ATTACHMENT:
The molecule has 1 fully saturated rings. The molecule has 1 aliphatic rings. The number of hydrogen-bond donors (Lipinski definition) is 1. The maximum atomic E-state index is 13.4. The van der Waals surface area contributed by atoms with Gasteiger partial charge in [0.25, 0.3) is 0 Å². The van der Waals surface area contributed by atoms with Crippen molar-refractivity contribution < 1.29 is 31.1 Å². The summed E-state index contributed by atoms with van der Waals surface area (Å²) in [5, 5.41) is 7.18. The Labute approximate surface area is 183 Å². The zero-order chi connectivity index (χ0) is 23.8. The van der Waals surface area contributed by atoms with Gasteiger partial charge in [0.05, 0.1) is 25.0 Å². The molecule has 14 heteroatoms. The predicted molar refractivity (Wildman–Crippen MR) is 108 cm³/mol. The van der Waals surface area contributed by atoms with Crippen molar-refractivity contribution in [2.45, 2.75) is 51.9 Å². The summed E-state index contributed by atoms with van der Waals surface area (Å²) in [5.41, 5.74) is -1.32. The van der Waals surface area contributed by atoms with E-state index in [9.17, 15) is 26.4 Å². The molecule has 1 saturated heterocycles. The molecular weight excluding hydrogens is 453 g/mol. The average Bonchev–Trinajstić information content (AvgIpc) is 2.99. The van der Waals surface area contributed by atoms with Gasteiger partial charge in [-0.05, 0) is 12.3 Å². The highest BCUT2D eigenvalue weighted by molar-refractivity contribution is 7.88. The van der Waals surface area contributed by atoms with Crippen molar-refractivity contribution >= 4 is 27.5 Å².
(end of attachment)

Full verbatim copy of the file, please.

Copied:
The molecule has 1 fully saturated rings. The molecule has 1 aliphatic rings. The number of hydrogen-bond donors (Lipinski definition) is 1. The maximum atomic E-state index is 13.4. The van der Waals surface area contributed by atoms with Gasteiger partial charge in [0.25, 0.3) is 0 Å². The van der Waals surface area contributed by atoms with Crippen molar-refractivity contribution < 1.29 is 31.1 Å². The summed E-state index contributed by atoms with van der Waals surface area (Å²) in [5, 5.41) is 7.18. The Labute approximate surface area is 183 Å². The zero-order chi connectivity index (χ0) is 23.8. The van der Waals surface area contributed by atoms with Gasteiger partial charge in [0.05, 0.1) is 25.0 Å². The molecule has 14 heteroatoms. The predicted molar refractivity (Wildman–Crippen MR) is 108 cm³/mol. The van der Waals surface area contributed by atoms with Crippen molar-refractivity contribution in [2.45, 2.75) is 51.9 Å². The summed E-state index contributed by atoms with van der Waals surface area (Å²) in [5.41, 5.74) is -1.32. The van der Waals surface area contributed by atoms with E-state index in [9.17, 15) is 26.4 Å². The molecule has 1 saturated heterocycles. The molecular weight excluding hydrogens is 453 g/mol. The average Bonchev–Trinajstić information content (AvgIpc) is 2.99. The van der Waals surface area contributed by atoms with Gasteiger partial charge in [-0.05, 0) is 12.3 Å². The highest BCUT2D eigenvalue weighted by molar-refractivity contribution is 7.88. The van der Waals surface area contributed by atoms with Crippen molar-refractivity contribution >= 4 is 27.5 Å².